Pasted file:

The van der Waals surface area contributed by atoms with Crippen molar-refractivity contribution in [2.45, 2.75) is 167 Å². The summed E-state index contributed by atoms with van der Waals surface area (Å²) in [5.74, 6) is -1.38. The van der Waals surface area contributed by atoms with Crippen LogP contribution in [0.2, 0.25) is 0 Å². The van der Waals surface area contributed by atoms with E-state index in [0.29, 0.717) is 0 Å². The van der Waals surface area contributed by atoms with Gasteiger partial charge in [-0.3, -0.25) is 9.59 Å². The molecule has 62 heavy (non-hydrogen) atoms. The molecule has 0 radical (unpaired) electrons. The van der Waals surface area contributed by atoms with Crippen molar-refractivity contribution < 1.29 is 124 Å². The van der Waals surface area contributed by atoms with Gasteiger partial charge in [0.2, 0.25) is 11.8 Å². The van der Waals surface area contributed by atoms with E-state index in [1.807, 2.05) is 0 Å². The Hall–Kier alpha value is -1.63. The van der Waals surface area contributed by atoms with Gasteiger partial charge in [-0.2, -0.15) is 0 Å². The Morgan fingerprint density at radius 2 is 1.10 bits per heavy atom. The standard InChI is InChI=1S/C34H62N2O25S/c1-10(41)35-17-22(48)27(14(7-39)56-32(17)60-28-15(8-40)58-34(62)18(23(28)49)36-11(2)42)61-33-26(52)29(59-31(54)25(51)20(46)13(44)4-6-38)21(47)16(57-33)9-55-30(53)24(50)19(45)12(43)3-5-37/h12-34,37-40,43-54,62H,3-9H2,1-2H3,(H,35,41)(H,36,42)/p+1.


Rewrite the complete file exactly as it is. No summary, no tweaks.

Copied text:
The van der Waals surface area contributed by atoms with Crippen molar-refractivity contribution in [2.45, 2.75) is 167 Å². The summed E-state index contributed by atoms with van der Waals surface area (Å²) in [5.74, 6) is -1.38. The van der Waals surface area contributed by atoms with Crippen LogP contribution in [0.2, 0.25) is 0 Å². The van der Waals surface area contributed by atoms with E-state index in [0.29, 0.717) is 0 Å². The van der Waals surface area contributed by atoms with Gasteiger partial charge in [-0.3, -0.25) is 9.59 Å². The molecule has 62 heavy (non-hydrogen) atoms. The molecule has 0 radical (unpaired) electrons. The van der Waals surface area contributed by atoms with Crippen molar-refractivity contribution < 1.29 is 124 Å². The van der Waals surface area contributed by atoms with Gasteiger partial charge in [0.2, 0.25) is 11.8 Å². The van der Waals surface area contributed by atoms with E-state index in [1.807, 2.05) is 0 Å². The Hall–Kier alpha value is -1.63. The van der Waals surface area contributed by atoms with Gasteiger partial charge in [-0.2, -0.15) is 0 Å². The Morgan fingerprint density at radius 2 is 1.10 bits per heavy atom. The standard InChI is InChI=1S/C34H62N2O25S/c1-10(41)35-17-22(48)27(14(7-39)56-32(17)60-28-15(8-40)58-34(62)18(23(28)49)36-11(2)42)61-33-26(52)29(59-31(54)25(51)20(46)13(44)4-6-38)21(47)16(57-33)9-55-30(53)24(50)19(45)12(43)3-5-37/h12-34,37-40,43-54,62H,3-9H2,1-2H3,(H,35,41)(H,36,42)/p+1.